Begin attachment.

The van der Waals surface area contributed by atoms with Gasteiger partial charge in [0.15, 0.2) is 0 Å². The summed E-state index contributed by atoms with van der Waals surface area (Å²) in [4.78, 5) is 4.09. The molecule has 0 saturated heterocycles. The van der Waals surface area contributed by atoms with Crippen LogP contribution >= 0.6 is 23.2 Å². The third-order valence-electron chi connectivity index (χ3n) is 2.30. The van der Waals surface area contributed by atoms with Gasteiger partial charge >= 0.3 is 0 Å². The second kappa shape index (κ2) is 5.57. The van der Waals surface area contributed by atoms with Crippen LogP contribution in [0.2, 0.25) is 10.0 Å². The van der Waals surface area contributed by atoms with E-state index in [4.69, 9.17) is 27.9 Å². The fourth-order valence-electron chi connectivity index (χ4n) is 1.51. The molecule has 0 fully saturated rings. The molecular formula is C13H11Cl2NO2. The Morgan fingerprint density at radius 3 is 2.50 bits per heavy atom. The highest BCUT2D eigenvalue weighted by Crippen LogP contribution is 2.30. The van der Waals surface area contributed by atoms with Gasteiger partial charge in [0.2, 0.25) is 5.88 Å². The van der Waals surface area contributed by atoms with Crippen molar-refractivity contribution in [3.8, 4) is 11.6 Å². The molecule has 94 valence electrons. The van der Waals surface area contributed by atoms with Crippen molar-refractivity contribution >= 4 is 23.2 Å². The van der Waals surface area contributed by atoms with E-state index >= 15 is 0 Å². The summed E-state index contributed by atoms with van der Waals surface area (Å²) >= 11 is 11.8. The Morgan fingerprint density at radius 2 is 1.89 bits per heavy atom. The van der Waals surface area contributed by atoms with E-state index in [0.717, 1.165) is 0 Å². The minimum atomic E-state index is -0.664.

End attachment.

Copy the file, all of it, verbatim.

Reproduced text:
The van der Waals surface area contributed by atoms with Gasteiger partial charge in [0.15, 0.2) is 0 Å². The summed E-state index contributed by atoms with van der Waals surface area (Å²) in [4.78, 5) is 4.09. The molecule has 0 saturated heterocycles. The van der Waals surface area contributed by atoms with Crippen LogP contribution >= 0.6 is 23.2 Å². The third-order valence-electron chi connectivity index (χ3n) is 2.30. The van der Waals surface area contributed by atoms with Gasteiger partial charge >= 0.3 is 0 Å². The second kappa shape index (κ2) is 5.57. The van der Waals surface area contributed by atoms with Crippen LogP contribution in [0.2, 0.25) is 10.0 Å². The van der Waals surface area contributed by atoms with E-state index in [4.69, 9.17) is 27.9 Å². The fourth-order valence-electron chi connectivity index (χ4n) is 1.51. The molecule has 0 fully saturated rings. The molecular formula is C13H11Cl2NO2. The Morgan fingerprint density at radius 3 is 2.50 bits per heavy atom. The highest BCUT2D eigenvalue weighted by Crippen LogP contribution is 2.30. The van der Waals surface area contributed by atoms with Gasteiger partial charge in [0.2, 0.25) is 5.88 Å². The van der Waals surface area contributed by atoms with Crippen molar-refractivity contribution in [3.8, 4) is 11.6 Å². The molecule has 94 valence electrons. The van der Waals surface area contributed by atoms with Crippen molar-refractivity contribution >= 4 is 23.2 Å². The van der Waals surface area contributed by atoms with E-state index >= 15 is 0 Å². The summed E-state index contributed by atoms with van der Waals surface area (Å²) >= 11 is 11.8. The Morgan fingerprint density at radius 2 is 1.89 bits per heavy atom. The van der Waals surface area contributed by atoms with E-state index in [0.717, 1.165) is 0 Å². The minimum atomic E-state index is -0.664.